55mph worked when cars were shaped like garden sheds with 120hp 5.0L V8s. And it would work with trucks today.

        • 0 avatar
          Pch101

          It’s basic physics. In the time that you typed your post, you could have looked it up for yourself.

        • 0 avatar
          RazorTM

          Drag (the force) is proportional to the square of the velocity.

          The power required to overcome the drag is proportional to the cube of the velocity.

          My modern Passat TDI gets roughly 56mpg at 60mph cruise and loses 5mpg for every additional 5mph, so [email protected], [email protected], and [email protected] Although I haven’t tracked the efficiency below 60mph over long distances, I feel that the most efficient speed is probably between 45 and 55mph, and I doubt that there are any cars out there whose most efficient speed is around 75mph.

          • 0 avatar
            cdotson

            My 2002 Ram 1500, 4.7L/5spd manual with 3.55 rear gearing typically gets the best fuel economy at a steady 72mph. This places the engine at a local torque peak (2000 rpm torque reserve is higher than above/below until you get up to almost 3000 rpm) in top gear. It will get better fuel economy at a slower speed on dead level ground without wind, but there’s zero torque reserve causing it to go into open-loop high load or requiring a downshift to maintain speed, thus torpedoing economy over the long term.

            I do suspect this is peculiar to the unusually tall gearing combined with only moderate low-end torque for a truck. Also the unusual torque curve of that SOHC V8 that rises to 2k, drops a bit, then rises further past 4k or so (been a while since I’ve seen the curve). My 2014 Hyundai also seems to get its best economy around 2k RPM in 6th gear, but that’s about 55mph and somewhat subject to the downshift requirement that low on the torque curve.

      • 0 avatar
        matador

        I’ve driven a fair number of older trucks (Never an older car, so there may be a difference).

        In the most basic of terms: Overdrive saves fuel. Your engine is running at a lower RPM. I’ve driven examples of 4 and 5 speed manuals, and 3 and 4 speed automatics. With overdrive, my Ford E350 box van could achieve the same fuel mileage as my 1986 Dodge without overdrive.

        That’s an extreme example, but still. Aerodynamics increase drag, but driving at a higher RPM is worse. Put your car into drive (Not overdrive) and go down the highway for 20 miles in that gear.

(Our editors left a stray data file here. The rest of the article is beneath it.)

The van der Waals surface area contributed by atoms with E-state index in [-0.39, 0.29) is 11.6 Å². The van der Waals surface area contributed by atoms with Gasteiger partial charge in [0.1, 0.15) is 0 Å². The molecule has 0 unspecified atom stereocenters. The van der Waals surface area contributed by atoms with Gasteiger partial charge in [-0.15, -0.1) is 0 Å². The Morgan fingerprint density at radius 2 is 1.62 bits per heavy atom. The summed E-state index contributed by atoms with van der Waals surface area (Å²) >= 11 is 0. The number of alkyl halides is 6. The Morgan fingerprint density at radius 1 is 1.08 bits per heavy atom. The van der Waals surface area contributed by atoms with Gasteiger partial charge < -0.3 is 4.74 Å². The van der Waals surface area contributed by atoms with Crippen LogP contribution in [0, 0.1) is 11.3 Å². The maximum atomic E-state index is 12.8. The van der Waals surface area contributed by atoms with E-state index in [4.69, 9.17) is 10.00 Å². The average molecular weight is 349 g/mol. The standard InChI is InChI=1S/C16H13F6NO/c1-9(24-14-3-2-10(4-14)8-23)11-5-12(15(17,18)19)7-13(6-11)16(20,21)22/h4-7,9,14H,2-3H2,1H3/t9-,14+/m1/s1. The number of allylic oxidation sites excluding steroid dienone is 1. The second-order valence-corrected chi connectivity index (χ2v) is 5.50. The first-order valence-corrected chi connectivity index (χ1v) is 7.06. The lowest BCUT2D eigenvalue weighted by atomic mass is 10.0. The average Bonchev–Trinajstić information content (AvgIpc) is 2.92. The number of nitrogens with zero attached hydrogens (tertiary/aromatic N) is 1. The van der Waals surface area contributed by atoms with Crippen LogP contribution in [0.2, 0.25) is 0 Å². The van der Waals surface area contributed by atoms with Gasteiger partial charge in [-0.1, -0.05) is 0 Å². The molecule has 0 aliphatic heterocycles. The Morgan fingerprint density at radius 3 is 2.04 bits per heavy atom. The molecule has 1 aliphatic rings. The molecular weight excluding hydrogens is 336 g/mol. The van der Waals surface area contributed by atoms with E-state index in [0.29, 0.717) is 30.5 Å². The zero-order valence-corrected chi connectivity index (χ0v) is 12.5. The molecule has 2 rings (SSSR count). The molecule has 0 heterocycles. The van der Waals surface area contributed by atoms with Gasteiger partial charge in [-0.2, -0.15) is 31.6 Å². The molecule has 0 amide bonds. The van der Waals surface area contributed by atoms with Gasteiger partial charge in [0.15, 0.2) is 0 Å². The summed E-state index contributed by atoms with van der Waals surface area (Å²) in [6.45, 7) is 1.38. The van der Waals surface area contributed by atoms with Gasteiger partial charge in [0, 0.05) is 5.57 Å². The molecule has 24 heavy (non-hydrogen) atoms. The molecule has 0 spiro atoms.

Welcome to 1978.

      • 0 avatar
        MBella

        The laws of physics work just fine. Yes drag increase exponentially, but with modern aero, cars are slippery enough that 70-75 is still achievable. That Newton guy knew something about physics as well. On a steady cruise, you are using just the fuel required to overcome that drag, because inertia keeps it going otherwise. If you were right, you would get your best fuel economy idling forward. Obviously the sweet spot can be changed. Do you think modern jets would get better economy if they flew at 100mph? That exponential increase to 590mpg must really be killing it.

        • 0 avatar
          Pch101

          No car gets better fuel economy at 75 mph than it does at 55 mph. Not a single one.

          This is easily verified. For example, Consumer Reports performed a fuel economy comparison of several cars at 55, 65, and 75 mph. Every car had lower MPG at 65 than it did at 55, and lower MPG at 75 than it did at 65.

          http://www.consumerreports.org/cro/news/2009/09/tested-speed-vs-fuel-economy/index.htm

          If you can find an exception whose results have been verified by a credible, reliable source, then post a link to it here. But you won’t find it because it doesn’t exist.

          • 0 avatar
            DenverMike

            Just so you know, I can’t shift my ’90 Mustang GT into 5th/overdrive at 55 mph. It’ll bog and want to stall at just 500 rpm. So I’ll cruise at 75 mph with just 1,500 rpm vs 2,000 rpm at 55 mph in 4th.

            105 mph is just 2,000 rpm. Or so I’ve heard.

          • 0 avatar
            MBella

            It is not easily verified. If it were, you wouldn’t be talking about the EPA needing way more funding to perform their own fuel economy tests.

          • 0 avatar
            Pch101

            “you wouldn’t be talking about the EPA needing way more funding to perform their own fuel economy tests.”

            I’ve said the opposite. Expanding EPA testing is a complete waste of money and a pointless exercise.

            Your claims can’t be verified because they are false. You haven’t figured out how to rewrite the laws of physics, and neither has anyone else.

          • 0 avatar
            MBella

            You did say it would take a very large increase in funding to do. If it was so simple, it wouldn’t take a drastic increase in funding.